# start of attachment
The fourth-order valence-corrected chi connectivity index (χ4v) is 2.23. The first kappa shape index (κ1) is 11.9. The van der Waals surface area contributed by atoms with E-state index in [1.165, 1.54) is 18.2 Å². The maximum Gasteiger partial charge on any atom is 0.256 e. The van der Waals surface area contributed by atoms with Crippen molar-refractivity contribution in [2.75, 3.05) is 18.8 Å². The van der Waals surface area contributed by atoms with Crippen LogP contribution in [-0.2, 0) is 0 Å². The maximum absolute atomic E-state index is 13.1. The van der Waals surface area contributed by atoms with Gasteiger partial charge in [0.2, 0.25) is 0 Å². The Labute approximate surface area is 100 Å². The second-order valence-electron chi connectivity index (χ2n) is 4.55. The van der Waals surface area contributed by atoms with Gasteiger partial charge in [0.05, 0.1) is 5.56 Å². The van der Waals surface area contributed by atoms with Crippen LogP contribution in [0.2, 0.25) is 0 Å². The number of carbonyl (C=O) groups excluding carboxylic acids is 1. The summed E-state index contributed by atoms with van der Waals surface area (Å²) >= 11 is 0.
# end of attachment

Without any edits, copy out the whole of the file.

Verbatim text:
The fourth-order valence-corrected chi connectivity index (χ4v) is 2.23. The first kappa shape index (κ1) is 11.9. The van der Waals surface area contributed by atoms with E-state index in [1.165, 1.54) is 18.2 Å². The maximum Gasteiger partial charge on any atom is 0.256 e. The van der Waals surface area contributed by atoms with Crippen molar-refractivity contribution in [2.75, 3.05) is 18.8 Å². The van der Waals surface area contributed by atoms with Crippen LogP contribution in [-0.2, 0) is 0 Å². The maximum absolute atomic E-state index is 13.1. The van der Waals surface area contributed by atoms with Gasteiger partial charge in [0.2, 0.25) is 0 Å². The Labute approximate surface area is 100 Å². The second-order valence-electron chi connectivity index (χ2n) is 4.55. The van der Waals surface area contributed by atoms with Gasteiger partial charge in [0.05, 0.1) is 5.56 Å². The van der Waals surface area contributed by atoms with Crippen LogP contribution in [0.2, 0.25) is 0 Å². The number of carbonyl (C=O) groups excluding carboxylic acids is 1. The summed E-state index contributed by atoms with van der Waals surface area (Å²) >= 11 is 0.